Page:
Unfortunately, this past summer 2004, the pond suffered tremendously. Our managerial staff did not know the restrictions on liquid disposal, and discarded a large load of saltwater into our pond. There was plenty of dieoff. We believe that this may have affected the myrtle plants, although these plants are usually found in hardwood hammocks, where flooding is not common. We will be transplanting several myrtle plants on our next restoration day.

Exotic Plant Removal

Exotic plants not only displace native plants, some are parasitic, they change the soil composition, increase competition within the faunal populations, and reduce diversity. The Nature Center has focussed mostly on St. Augustine grass (Stenotaphrum secundatum), the Oyster plant (Rhoeo spathacea), and the Morning Glorywhich has reduced the stress on the native plants.

Japanese Tomato Ring Composting

A Japanese Tomato Ring (JTR) is originally intended to increase the amount of nutrients that your tomato plant receives to increase the yield, but here at the nature center we are using it for the native plants in the area. We will create a butterfly garden on the perimeter of the JTR and through time, measure the effects on the different stages of butterflies inhabiting this micro ecosystem. The center of this JTR consists of alternating layers of leaves, twigs, and compost such as banana peels and apple cores that students discard during lunch time. Rather than adding weight to the waste production, we will add the nutrients to our soil.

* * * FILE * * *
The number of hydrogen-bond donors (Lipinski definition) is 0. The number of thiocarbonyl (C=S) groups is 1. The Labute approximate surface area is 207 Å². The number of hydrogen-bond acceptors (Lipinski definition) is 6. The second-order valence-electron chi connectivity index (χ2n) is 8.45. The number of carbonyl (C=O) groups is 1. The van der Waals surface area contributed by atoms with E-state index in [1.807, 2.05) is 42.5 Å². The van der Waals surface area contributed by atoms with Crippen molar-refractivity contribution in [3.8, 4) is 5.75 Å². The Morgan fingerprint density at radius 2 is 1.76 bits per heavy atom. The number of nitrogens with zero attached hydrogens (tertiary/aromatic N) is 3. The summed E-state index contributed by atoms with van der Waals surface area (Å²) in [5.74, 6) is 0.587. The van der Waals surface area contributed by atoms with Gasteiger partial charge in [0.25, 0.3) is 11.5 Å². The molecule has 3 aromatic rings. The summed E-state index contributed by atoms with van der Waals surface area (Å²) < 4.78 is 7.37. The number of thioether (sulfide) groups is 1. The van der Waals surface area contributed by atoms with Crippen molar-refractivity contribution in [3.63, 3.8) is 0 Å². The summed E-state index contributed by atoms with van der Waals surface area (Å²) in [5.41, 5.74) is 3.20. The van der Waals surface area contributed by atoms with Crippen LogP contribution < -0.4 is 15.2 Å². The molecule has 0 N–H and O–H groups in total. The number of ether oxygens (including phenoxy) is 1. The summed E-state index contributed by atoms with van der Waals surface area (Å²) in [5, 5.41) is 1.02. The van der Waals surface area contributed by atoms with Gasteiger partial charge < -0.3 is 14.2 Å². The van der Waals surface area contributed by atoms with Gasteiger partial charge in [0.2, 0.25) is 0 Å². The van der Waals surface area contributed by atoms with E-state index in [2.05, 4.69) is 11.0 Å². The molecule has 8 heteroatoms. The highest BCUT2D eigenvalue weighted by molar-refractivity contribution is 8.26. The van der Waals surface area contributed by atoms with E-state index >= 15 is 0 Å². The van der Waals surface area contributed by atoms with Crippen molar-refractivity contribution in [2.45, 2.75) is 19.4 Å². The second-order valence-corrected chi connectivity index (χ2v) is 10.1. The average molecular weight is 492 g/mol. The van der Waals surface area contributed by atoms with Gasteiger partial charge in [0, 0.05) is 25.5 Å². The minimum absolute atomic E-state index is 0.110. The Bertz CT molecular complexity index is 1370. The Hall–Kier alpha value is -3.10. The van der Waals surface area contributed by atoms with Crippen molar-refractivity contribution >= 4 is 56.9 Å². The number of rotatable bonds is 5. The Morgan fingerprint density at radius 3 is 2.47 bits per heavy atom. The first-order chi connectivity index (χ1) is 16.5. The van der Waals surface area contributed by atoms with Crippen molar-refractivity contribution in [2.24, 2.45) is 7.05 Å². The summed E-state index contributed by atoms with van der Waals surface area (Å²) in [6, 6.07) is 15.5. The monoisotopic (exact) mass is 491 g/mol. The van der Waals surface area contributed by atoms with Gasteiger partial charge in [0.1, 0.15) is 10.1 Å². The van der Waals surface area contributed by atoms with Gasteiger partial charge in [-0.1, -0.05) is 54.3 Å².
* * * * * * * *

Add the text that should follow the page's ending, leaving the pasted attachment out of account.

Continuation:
Seed Banking, Air layering, & Seedling Transport

The nature center has created a brand new seed bank in order to have a backup plan in case of hurricanes and their detrimental effects on our terrestrial plants, and to have the opportunity to manage our existing ecosystems. We are also working on propagation of native plants through air layering and clippings, as well as, transport of seedlings. The seedlings that are harvested, are those which emerge near or under the canopy of the mother plant, which, if not harvested the seedlings will not survive due to chemicals produced by the plant to prevent inbreeding and lack of sunlight. The importance of these three projects is to increase the number of plant species, increase plant diversity, and reforest areas that are inhabited by exotic grasses with the use of the local plants whose gene pool is local and specific to Key Biscayne, rather than bringing in native plants from nurseries that who knows where they came from.

Remove & Replace (exotic removal, plant natives)

When one removes an exotic, there is an open space for any plant to colonize. Usually the first ones to colonize the area are exotics or "weedy" species. This is why it is important to remove and replace right away! BNC wishes to diversify the plant species on the area and the diversity is 10-fold. The reason for this is because you increase plant diversity, as well as all the soils, soil organisms, insects, birds, etc. that are associated with the plants. Part of our mission is to conserve plant germplasm for future generations to sustainably utilize.

Cleaning Detergents

The wrong cleaning detergents may have a major negative effect on the natural environment. Here at BNC we need to make sure we are using the most environmentally safe. Therefore we decided to start a project to study the products we currently use and are trying to find alternatives that have less impact.

BNC Library

We have a list of the seagrass bed species found here and are compiling current research on specific species. This will be available to all who visit the center in the future. If you are interested in helping to enrich our library as a volunteer, call us.

Future Projects

Seagrass monitoring, Solar aerator